At this late stage in Lady Naiak’s life, she has progressed from cosmetics to pure architecture. Her hair grows larger and redder each day, even as it diminishes in both quantity and color. Her gowns are padded with the expertly engineered contours of a woman half her age. Her face is so caked with makeup that she might soon be able to walk out of a room and leave it standing there, smiling and conducting the purely symbolic affairs of state for which a queen is responsible.
Lady Naiak wants only one thing: to outlive her husband. She does not hate the king, but she surely does not love him. Their marriage wasn’t about love; she was married off to prevent war between two rival provinces and also – she suspects – to settle a gambling debt. In fact, Lady Naiak is rather skeptical of the whole concept of love. She’s fucked the king, and she’s fucked a number of his knights, too, and on the whole the knights were better fucks than the king. But she never felt anything akin to love for any of them. The only creatures she will admit to loving are her dogs.
Her dogs are three vicious mastiffs that can rip whole deer to shreds between them. Lady Naiak received them as a gift when they were mere pups, and it was assumed that she would forget about them when they stopped being cute and turned violent. But their viciousness has only made them more interesting to the queen, who is denied the constant outlet of aggression afforded to the men of the castle. While the knights murder each other with lances in the field, Lady Naiak placidly watches as her dogs massacre a family of rabbits she has brought them.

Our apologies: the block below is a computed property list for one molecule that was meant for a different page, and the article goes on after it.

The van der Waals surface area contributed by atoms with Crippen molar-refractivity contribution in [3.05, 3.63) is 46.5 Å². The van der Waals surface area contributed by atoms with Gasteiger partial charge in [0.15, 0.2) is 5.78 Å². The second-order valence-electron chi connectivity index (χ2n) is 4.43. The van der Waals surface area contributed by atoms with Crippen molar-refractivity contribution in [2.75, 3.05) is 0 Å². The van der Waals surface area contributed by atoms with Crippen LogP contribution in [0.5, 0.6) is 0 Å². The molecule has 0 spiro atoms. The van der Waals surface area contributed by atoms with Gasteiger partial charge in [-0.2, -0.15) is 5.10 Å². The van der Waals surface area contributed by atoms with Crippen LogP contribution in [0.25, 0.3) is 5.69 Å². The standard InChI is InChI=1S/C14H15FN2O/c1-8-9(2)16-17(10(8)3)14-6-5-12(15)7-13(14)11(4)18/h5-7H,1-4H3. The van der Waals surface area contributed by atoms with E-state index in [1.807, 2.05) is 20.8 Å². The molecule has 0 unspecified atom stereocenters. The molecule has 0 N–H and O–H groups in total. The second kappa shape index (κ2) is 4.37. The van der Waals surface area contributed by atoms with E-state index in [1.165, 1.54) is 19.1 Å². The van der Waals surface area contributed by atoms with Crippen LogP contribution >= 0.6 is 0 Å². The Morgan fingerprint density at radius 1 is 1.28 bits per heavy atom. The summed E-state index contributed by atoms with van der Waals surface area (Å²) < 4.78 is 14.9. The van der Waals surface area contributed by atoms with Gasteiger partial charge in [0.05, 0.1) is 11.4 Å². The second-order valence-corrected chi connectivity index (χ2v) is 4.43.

She knows the makeup won’t keep her alive. In fact, there are many days when she’s quite certain that it’s killing her. The trick is to convince everyone else that it’s keeping her alive, so that when her husband inevitably goes down to war wounds or alcohol poisoning or siphylis she can smoothly assume leadership. No one wants a queen, but they can be convinced to put up with one as long as she’s not dying. It doesn’t even matter to her how long she rules for. All that’s important is that one of these days, if she just keeps living and breathing and applying the makeup, she might just get a moment to experience the power she’s spent her whole life next to.